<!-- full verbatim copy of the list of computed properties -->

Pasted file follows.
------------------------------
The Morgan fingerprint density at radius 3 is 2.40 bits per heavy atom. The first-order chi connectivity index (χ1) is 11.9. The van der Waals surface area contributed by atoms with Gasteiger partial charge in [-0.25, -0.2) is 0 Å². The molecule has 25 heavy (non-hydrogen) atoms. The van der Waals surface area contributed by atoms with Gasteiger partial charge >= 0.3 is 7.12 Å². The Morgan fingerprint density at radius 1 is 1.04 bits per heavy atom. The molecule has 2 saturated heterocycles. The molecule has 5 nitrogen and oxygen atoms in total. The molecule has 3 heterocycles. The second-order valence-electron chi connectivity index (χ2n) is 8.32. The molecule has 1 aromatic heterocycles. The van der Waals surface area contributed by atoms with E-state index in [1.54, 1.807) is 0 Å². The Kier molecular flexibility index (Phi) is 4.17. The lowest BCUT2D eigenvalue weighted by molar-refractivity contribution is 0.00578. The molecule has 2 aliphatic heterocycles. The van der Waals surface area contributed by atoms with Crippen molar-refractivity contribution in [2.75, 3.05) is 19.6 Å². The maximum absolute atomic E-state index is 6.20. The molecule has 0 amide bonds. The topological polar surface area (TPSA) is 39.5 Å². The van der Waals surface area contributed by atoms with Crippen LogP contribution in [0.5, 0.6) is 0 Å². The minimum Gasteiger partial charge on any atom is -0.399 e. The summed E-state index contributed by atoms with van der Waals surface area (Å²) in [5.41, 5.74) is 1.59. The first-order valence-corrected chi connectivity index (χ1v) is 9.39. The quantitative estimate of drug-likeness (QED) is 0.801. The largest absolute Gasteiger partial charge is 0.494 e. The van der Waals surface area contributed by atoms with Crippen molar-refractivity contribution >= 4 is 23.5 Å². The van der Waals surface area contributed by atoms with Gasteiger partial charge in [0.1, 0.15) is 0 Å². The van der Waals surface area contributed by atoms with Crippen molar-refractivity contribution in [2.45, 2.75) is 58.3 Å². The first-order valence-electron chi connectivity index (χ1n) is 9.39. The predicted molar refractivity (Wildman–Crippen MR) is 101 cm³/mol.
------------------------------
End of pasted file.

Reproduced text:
The Morgan fingerprint density at radius 3 is 2.40 bits per heavy atom. The first-order chi connectivity index (χ1) is 11.9. The van der Waals surface area contributed by atoms with Gasteiger partial charge in [-0.25, -0.2) is 0 Å². The molecule has 25 heavy (non-hydrogen) atoms. The van der Waals surface area contributed by atoms with Gasteiger partial charge >= 0.3 is 7.12 Å². The Morgan fingerprint density at radius 1 is 1.04 bits per heavy atom. The molecule has 2 saturated heterocycles. The molecule has 5 nitrogen and oxygen atoms in total. The molecule has 3 heterocycles. The second-order valence-electron chi connectivity index (χ2n) is 8.32. The molecule has 1 aromatic heterocycles. The van der Waals surface area contributed by atoms with E-state index in [1.54, 1.807) is 0 Å². The Kier molecular flexibility index (Phi) is 4.17. The lowest BCUT2D eigenvalue weighted by molar-refractivity contribution is 0.00578. The molecule has 2 aliphatic heterocycles. The van der Waals surface area contributed by atoms with Crippen molar-refractivity contribution in [2.75, 3.05) is 19.6 Å². The maximum absolute atomic E-state index is 6.20. The molecule has 0 amide bonds. The topological polar surface area (TPSA) is 39.5 Å². The van der Waals surface area contributed by atoms with Crippen LogP contribution in [0.5, 0.6) is 0 Å². The minimum Gasteiger partial charge on any atom is -0.399 e. The summed E-state index contributed by atoms with van der Waals surface area (Å²) in [5.41, 5.74) is 1.59. The first-order valence-corrected chi connectivity index (χ1v) is 9.39. The quantitative estimate of drug-likeness (QED) is 0.801. The largest absolute Gasteiger partial charge is 0.494 e. The van der Waals surface area contributed by atoms with Crippen molar-refractivity contribution >= 4 is 23.5 Å². The van der Waals surface area contributed by atoms with Gasteiger partial charge in [0.1, 0.15) is 0 Å². The van der Waals surface area contributed by atoms with Crippen molar-refractivity contribution in [2.45, 2.75) is 58.3 Å². The first-order valence-electron chi connectivity index (χ1n) is 9.39. The predicted molar refractivity (Wildman–Crippen MR) is 101 cm³/mol.